A prayer for liturgical translators

St. Jerome of CaravaggioSome time ago, I put out an invitation for you to compose a prayer for translators working on the new English version of the Missale Romanum

I finally took the bull by the horns and wrote one.  Transatlantic flights are good for something!  Many thanks to my friend GW, a great scholar, who offered some helpful suggestions.  It is subject to some revision, but here it is!  This is the Latin version (which you probably knew already).  

Since the mandate from the Holy See was to revise translations world wide, I figured it was best to compose and publish in Latin.  We can have our own WDTPRS versions along the way!

Oratio pro liturgicis interpretibus

Omnipotens et misericors Deus,
qui super Unigeniti Filii tui apostolos
et coram eis Ecclesiam et Ecclesiae Matrem,
linguis flammarum rutilantibus,
Sanctum Spiritum misisti abundanter,
concede, propitius,
ut qui
reddendis ritibus eiusdem sanctae Ecclesiae
variis in orbis terrarum linguis
nunc magno cum studio certant,
ita recte intellegant ac conversentur decore
ut nos post diluvium dissociati
et concorditer a te accipere salutifera
et te laudare possimus
unanimiter
Per Christum Dominum nostrum.

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About Fr. John Zuhlsdorf

Fr. Z is the guy who runs this blog. o{]:¬)
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9 Responses to A prayer for liturgical translators

  1. Jeffrey Stuart says:

    Father,

    What is the significance of the skull with Saint Jerome?

    Thanks.

    Stu

  2. Martin: Thanks for the comments. They are very interesting and I will give them a second reading, and a third.

    They do not, however, present very much that is constructive. You can pick. Can you compose? If memory does not fail me, you might have jotted something a while back. How about taking another stab at your own, while making some constructive observations as well.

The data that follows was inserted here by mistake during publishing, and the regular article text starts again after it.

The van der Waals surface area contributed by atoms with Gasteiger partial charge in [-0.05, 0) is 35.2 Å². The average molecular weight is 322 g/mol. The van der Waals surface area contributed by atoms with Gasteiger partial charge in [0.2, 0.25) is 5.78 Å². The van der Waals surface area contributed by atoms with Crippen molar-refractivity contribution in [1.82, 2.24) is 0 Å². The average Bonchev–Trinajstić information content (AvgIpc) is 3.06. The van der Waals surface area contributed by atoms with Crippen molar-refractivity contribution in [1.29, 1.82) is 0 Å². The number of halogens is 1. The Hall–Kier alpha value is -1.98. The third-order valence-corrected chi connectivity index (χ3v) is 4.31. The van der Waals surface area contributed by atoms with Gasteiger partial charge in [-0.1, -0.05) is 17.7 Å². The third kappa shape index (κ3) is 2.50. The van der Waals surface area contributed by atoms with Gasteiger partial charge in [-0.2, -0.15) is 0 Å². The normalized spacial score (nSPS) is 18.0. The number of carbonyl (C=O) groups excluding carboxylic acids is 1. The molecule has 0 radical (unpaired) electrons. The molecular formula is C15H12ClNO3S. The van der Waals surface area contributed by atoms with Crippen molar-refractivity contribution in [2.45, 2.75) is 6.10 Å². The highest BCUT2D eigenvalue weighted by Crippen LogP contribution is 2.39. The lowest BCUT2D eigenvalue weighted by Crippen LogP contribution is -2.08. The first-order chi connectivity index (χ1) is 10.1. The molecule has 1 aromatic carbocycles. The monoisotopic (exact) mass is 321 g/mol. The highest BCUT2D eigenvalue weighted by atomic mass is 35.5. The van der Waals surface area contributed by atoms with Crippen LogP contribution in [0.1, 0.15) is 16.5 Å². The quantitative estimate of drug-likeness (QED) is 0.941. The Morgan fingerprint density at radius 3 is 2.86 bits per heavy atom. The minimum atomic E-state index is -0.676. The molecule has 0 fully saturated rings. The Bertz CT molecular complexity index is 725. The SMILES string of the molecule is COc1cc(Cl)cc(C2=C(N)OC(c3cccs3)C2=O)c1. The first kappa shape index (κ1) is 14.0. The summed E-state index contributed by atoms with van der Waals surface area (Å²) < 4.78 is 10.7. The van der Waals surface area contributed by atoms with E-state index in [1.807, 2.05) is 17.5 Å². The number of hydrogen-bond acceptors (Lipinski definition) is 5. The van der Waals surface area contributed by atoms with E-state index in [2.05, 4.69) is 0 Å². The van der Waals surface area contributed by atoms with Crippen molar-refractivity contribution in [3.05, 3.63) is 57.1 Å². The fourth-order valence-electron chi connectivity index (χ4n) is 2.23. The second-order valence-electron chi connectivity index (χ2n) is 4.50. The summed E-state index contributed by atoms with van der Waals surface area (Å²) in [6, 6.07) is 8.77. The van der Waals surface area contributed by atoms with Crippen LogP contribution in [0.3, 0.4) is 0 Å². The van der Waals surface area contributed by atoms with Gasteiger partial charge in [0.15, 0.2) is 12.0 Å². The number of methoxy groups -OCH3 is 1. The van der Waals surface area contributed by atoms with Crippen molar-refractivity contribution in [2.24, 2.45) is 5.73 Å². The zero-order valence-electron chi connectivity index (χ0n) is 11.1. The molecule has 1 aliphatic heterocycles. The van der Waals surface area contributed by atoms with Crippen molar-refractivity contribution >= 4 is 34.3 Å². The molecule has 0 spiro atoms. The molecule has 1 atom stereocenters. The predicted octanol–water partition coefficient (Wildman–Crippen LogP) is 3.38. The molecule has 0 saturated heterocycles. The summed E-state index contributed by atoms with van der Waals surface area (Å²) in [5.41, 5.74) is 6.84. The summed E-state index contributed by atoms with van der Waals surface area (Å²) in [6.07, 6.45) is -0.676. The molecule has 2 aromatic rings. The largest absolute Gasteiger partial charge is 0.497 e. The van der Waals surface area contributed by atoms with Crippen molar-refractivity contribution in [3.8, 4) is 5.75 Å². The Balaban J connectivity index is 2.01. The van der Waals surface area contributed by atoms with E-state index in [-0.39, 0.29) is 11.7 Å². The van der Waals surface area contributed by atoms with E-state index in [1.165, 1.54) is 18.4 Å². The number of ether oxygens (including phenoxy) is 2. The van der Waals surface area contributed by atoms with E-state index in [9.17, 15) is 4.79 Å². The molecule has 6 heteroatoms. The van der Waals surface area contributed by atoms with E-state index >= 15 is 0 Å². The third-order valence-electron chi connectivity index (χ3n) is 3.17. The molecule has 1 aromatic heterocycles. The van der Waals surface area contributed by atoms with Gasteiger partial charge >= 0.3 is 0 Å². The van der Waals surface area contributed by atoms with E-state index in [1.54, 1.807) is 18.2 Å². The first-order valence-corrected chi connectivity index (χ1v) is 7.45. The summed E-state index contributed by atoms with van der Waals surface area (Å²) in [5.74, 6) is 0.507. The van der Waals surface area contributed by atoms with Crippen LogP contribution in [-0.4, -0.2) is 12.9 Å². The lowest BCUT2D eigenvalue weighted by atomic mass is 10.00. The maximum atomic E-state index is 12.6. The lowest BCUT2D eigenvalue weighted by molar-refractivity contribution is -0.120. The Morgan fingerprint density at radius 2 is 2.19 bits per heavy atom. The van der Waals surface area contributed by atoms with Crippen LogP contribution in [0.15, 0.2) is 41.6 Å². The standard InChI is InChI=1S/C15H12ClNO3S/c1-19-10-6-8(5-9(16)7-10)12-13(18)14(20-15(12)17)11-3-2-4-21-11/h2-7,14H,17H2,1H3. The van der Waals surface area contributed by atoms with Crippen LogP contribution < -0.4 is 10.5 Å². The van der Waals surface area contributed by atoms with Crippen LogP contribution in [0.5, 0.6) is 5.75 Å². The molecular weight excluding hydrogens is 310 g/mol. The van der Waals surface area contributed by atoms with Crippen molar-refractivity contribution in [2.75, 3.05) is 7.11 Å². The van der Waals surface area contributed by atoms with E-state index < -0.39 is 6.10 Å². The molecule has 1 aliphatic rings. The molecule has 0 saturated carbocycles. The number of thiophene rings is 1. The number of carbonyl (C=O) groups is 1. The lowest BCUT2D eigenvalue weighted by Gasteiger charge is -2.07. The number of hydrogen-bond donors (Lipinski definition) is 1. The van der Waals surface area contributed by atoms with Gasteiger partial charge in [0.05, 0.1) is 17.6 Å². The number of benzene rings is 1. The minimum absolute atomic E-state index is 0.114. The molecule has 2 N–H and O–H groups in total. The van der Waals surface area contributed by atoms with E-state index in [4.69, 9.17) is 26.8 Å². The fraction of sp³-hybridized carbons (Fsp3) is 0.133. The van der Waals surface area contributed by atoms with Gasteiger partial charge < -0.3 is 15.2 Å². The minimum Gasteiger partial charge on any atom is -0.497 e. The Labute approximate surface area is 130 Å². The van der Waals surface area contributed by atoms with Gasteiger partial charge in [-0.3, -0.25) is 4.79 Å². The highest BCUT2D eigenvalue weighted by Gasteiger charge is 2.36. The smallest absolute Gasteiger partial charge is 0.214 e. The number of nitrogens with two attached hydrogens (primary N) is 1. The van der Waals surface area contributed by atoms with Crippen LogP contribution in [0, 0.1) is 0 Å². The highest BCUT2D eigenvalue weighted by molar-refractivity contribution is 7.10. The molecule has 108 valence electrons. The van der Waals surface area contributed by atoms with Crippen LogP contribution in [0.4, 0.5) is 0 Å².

3. martin says:

    Yes I did indeed compose and post here a short prayer some time ago. That was my constructive contribution. Short and to the point, I hoped, although it elicited no comments, so its faults (which it does not lack) remain to be elucidated.

    As for Stu’s question:-

    (1) skull as “memento mori”, reflecting Caravaggio’s generally morbid mentality;
    (2) skull as seat of the brain reflecting St. Jerome’s intellectual pursuits as well as the primacy of mind over body (he lived as an ascetic in the Syrian desert before moving to Bethlehem);
    (3) skull as alluding to his life in the Holy Land (Golgotha/ Calvary, although he lived in Bethlehem, not Jerusalem).

  4. Martin: Thanks again for the comments. I believe you may be a minimalist, but thanks!

  5. Oratio pro interpretibus.

    Deus, qui populum tuum
    Spiritus Sancti effusione
    ex omni natione sub caelo
    perpetuo favore coadunare et tueri non desinis,
    subveni propitius, gratia tua,
    interpretibus nostris
    quibus Ecclesia Mater, ex officio,
    codices liturgicos transferendos commiserit
    ut mentibus fidei luce collustratis
    caritatisque igne in cordibus accenso
    et digna intelligentia textus Latinos comprehendant
    et nullo sensu celato fideliter eos interpretentur
    sermonumque varietas, spiritus concordet unitate
    ad aedificandos fideles cunctos
    ut tamquam lapides vivi, pio fervore
    salutis aeternae mysteria celebrare valeant semper

    per …

    vel (paulo magis popularis “politice recta” versio)

    ut tamquam lapides vivi, actioni liturgicae
    scienter, fructuose et actuose participare valeant semper

  6. Andrew, you are not a minimalist.

  7. Fr. Z:

    I often feel that more is better, which might just make me a “minimalist”. Here I tried to follow a simple pattern of “invocatio, gratulatio, rogatio”. It is way too wordy and puffed up to take seriously, but I enjoy this sort of a “ludus”.

  8. Anonymous says:

    I meant to say: “I often feel that less is more” – how I got to “more is better” I surely don’t know. Must have been a Freudian slip of the keyboard.

  9. Jeffrey Stuart says:

    Thanks for the info Martin.